What is Greenboard Drywall?
what is drywall greenboard?
Green board – so called because of the distinctive green color of its paper backing – is a variety of moisture-resistant drywall board that’s been available since the 1960s. It is similar to standard drywall but the paper backing is thicker and coated with wax to help block out moisture.
is greenboard waterproof?
No, green board is more resistant to moisture than standard drywall but it isn’t waterproof and will still deteriorate in the presence of constant humidity or direct water flow. However, the wax coating helps it fair better in damp environments than standard drywall because water has a harder time penetrating to the gypsum core of the board. The wax coating also makes green board more resistant to mold, since mold growth on drywall occurs on the paper (the gypsum core isn’t a good environment for mold).
The best areas of a house for green board are those that experience regular, moderate humidity (like kitchens or bathrooms except for the bath/shower enclosure). In these areas, you can expect green board to hold up better and last longer than standard drywall.
Green board isn’t a great fit for saunas, indoor pools, shower enclosures, or any other environment where you can expect high levels of humidity around the clock, though. In these cases, you’d be better off using cement board which is waterproof and intended for use in truly wet – not just damp – environments.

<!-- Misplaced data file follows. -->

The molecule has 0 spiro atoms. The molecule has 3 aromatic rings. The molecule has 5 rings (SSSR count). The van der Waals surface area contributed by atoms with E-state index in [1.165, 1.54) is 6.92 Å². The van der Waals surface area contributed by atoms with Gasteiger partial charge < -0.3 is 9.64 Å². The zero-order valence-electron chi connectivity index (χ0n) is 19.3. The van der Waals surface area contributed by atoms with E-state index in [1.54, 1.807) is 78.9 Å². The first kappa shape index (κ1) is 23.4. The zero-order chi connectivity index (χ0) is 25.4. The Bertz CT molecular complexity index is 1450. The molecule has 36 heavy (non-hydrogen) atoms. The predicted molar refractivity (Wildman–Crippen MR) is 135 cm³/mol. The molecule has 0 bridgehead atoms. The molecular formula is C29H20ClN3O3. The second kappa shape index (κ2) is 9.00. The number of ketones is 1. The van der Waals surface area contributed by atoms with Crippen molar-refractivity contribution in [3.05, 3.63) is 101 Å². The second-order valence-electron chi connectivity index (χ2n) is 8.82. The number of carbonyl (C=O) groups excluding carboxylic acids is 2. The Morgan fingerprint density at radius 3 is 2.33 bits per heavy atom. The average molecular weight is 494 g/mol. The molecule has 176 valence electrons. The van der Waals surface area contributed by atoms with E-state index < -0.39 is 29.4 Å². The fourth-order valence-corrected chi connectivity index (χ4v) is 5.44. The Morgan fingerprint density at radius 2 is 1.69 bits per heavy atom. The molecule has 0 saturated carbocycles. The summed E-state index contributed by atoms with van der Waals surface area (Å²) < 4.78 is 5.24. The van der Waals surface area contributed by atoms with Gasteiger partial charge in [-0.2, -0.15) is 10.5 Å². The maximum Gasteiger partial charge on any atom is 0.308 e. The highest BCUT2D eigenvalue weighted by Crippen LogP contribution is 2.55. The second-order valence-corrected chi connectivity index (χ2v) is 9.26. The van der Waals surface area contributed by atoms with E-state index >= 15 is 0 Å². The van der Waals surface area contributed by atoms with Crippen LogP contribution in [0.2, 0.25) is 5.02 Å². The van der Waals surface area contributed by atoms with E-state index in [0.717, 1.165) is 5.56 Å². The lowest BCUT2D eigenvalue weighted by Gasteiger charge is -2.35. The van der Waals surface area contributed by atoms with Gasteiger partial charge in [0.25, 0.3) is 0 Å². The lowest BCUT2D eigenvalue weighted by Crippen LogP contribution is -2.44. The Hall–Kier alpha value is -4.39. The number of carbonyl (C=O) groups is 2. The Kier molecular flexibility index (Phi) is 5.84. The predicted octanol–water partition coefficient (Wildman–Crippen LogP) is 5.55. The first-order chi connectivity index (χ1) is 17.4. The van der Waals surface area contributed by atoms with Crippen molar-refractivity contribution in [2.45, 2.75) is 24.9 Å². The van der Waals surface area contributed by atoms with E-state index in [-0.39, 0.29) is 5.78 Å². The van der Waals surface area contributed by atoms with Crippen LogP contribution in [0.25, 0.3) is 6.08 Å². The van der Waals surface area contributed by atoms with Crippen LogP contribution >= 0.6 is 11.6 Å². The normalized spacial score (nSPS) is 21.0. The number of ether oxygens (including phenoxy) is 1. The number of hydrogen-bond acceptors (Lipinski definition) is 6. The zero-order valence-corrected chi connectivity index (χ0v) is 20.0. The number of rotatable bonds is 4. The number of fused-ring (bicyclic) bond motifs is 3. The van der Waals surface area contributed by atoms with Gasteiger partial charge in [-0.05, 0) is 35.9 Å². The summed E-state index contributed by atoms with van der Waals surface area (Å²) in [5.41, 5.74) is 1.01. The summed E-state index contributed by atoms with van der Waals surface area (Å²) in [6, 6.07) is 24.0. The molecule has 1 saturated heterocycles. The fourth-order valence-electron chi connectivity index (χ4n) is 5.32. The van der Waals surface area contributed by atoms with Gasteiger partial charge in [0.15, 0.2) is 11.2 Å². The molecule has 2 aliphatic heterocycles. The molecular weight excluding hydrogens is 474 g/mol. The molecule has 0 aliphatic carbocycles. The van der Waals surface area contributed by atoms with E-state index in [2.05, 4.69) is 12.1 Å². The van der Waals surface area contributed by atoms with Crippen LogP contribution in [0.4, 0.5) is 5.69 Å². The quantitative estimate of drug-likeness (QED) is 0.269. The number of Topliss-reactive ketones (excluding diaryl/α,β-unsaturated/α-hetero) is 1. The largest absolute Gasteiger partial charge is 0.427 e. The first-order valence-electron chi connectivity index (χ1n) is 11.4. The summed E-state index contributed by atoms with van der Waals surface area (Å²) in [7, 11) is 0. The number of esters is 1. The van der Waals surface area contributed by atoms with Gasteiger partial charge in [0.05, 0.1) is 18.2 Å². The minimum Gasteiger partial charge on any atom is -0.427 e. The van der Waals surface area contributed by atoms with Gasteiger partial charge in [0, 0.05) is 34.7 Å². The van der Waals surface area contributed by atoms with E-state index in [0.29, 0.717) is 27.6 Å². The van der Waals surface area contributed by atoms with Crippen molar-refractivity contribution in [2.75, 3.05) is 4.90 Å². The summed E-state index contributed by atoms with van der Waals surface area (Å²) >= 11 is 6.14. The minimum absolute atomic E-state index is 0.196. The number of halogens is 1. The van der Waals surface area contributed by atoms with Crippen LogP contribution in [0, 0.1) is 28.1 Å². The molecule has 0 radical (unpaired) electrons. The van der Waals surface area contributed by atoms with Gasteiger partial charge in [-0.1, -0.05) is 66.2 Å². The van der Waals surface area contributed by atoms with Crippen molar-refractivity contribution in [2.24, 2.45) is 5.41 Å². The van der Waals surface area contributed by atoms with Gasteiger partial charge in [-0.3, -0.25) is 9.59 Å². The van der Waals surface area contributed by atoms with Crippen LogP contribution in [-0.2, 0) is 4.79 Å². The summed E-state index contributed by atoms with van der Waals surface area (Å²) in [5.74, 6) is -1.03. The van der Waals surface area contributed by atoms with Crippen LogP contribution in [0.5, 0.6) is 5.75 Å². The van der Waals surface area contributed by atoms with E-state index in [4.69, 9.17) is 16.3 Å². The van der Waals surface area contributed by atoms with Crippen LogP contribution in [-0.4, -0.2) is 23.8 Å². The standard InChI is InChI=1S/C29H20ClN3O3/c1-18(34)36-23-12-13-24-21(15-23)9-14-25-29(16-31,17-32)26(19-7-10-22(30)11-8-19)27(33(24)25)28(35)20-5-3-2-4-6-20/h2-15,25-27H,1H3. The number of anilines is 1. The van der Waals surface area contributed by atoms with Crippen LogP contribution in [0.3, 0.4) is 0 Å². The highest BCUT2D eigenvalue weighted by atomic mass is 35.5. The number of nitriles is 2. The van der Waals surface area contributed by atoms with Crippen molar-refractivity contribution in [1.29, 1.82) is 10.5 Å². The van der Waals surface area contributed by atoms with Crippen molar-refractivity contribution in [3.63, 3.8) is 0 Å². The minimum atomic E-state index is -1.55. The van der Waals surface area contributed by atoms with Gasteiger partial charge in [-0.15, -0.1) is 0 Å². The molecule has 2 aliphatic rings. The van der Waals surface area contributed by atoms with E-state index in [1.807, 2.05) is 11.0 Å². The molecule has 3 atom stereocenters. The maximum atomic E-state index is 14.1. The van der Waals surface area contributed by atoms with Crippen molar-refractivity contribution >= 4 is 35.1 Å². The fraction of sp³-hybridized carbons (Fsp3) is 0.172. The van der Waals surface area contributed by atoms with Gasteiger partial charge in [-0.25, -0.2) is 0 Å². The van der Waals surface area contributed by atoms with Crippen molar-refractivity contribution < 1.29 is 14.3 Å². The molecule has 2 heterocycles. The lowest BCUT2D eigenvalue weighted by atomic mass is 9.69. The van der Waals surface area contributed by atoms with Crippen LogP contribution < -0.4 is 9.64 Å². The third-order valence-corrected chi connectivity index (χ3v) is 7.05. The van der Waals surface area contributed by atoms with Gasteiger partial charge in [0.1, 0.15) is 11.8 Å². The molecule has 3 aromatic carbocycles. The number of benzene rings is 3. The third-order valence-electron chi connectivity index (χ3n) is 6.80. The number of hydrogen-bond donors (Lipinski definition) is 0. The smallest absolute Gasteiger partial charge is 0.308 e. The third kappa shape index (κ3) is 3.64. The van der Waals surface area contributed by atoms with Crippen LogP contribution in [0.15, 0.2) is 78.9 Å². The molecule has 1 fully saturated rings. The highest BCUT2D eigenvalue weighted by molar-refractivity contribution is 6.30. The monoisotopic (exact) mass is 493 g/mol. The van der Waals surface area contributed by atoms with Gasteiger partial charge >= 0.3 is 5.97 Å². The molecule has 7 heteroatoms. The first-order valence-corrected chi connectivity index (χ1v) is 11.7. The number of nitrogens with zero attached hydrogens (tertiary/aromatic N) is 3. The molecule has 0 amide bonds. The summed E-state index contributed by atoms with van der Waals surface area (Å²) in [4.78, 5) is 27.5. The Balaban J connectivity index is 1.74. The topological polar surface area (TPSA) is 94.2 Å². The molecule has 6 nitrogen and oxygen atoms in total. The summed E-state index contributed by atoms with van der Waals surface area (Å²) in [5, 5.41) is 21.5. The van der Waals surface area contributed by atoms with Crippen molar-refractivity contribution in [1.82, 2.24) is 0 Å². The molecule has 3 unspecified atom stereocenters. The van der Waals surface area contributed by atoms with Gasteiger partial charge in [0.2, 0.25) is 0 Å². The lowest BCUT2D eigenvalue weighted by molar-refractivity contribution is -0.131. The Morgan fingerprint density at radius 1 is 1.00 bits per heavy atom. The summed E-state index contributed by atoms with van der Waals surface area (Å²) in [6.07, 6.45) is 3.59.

Green board is not more fire resistant than standard drywall, so if you’re looking for a board for hot environments or fire-risk areas, you should consider Type X drywall rather than green board.
phasing out greenboard
Though still in production after more than 50 years on the market, green board is starting to become less popular thanks to the invention of paperless drywall. This relatively new addition to the drywall market is gradually replacing green board because it’s suited to the same tasks but even more water- and moisture-resistant than green board. Paperless drywall consists of a water-resistant gypsum core and a fiberglass (rather than paper) backing. As a result, paperless drywall resists mold growth even better than green board – but it costs more, so it might not be right for every project or budget.